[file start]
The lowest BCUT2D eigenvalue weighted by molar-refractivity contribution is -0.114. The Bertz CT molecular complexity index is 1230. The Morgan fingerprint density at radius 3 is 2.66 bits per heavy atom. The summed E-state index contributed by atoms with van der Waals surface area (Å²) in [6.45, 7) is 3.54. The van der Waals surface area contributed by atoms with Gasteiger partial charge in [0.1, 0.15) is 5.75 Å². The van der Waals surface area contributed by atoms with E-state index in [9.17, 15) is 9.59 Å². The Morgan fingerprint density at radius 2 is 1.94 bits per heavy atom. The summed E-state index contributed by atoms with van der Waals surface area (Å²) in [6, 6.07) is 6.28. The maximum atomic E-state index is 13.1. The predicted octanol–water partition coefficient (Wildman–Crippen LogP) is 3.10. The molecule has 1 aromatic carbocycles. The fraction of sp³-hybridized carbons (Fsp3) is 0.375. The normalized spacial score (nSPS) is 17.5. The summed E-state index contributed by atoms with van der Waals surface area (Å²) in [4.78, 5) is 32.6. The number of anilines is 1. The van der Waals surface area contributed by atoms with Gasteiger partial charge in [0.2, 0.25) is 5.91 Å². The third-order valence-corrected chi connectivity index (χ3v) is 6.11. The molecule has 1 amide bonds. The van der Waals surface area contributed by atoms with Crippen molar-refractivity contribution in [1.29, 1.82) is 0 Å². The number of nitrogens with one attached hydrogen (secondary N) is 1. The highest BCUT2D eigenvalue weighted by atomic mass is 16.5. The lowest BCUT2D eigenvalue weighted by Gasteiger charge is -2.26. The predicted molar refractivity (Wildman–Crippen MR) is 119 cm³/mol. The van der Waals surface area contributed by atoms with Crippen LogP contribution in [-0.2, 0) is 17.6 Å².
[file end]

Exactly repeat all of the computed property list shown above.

The lowest BCUT2D eigenvalue weighted by molar-refractivity contribution is -0.114. The Bertz CT molecular complexity index is 1230. The Morgan fingerprint density at radius 3 is 2.66 bits per heavy atom. The summed E-state index contributed by atoms with van der Waals surface area (Å²) in [6.45, 7) is 3.54. The van der Waals surface area contributed by atoms with Gasteiger partial charge in [0.1, 0.15) is 5.75 Å². The van der Waals surface area contributed by atoms with E-state index in [9.17, 15) is 9.59 Å². The Morgan fingerprint density at radius 2 is 1.94 bits per heavy atom. The summed E-state index contributed by atoms with van der Waals surface area (Å²) in [6, 6.07) is 6.28. The maximum atomic E-state index is 13.1. The predicted octanol–water partition coefficient (Wildman–Crippen LogP) is 3.10. The molecule has 1 aromatic carbocycles. The fraction of sp³-hybridized carbons (Fsp3) is 0.375. The normalized spacial score (nSPS) is 17.5. The summed E-state index contributed by atoms with van der Waals surface area (Å²) in [4.78, 5) is 32.6. The number of anilines is 1. The van der Waals surface area contributed by atoms with Gasteiger partial charge in [0.2, 0.25) is 5.91 Å². The third-order valence-corrected chi connectivity index (χ3v) is 6.11. The molecule has 1 amide bonds. The van der Waals surface area contributed by atoms with Crippen molar-refractivity contribution in [1.29, 1.82) is 0 Å². The number of nitrogens with one attached hydrogen (secondary N) is 1. The highest BCUT2D eigenvalue weighted by atomic mass is 16.5. The lowest BCUT2D eigenvalue weighted by Gasteiger charge is -2.26. The predicted molar refractivity (Wildman–Crippen MR) is 119 cm³/mol. The van der Waals surface area contributed by atoms with Crippen LogP contribution in [-0.2, 0) is 17.6 Å².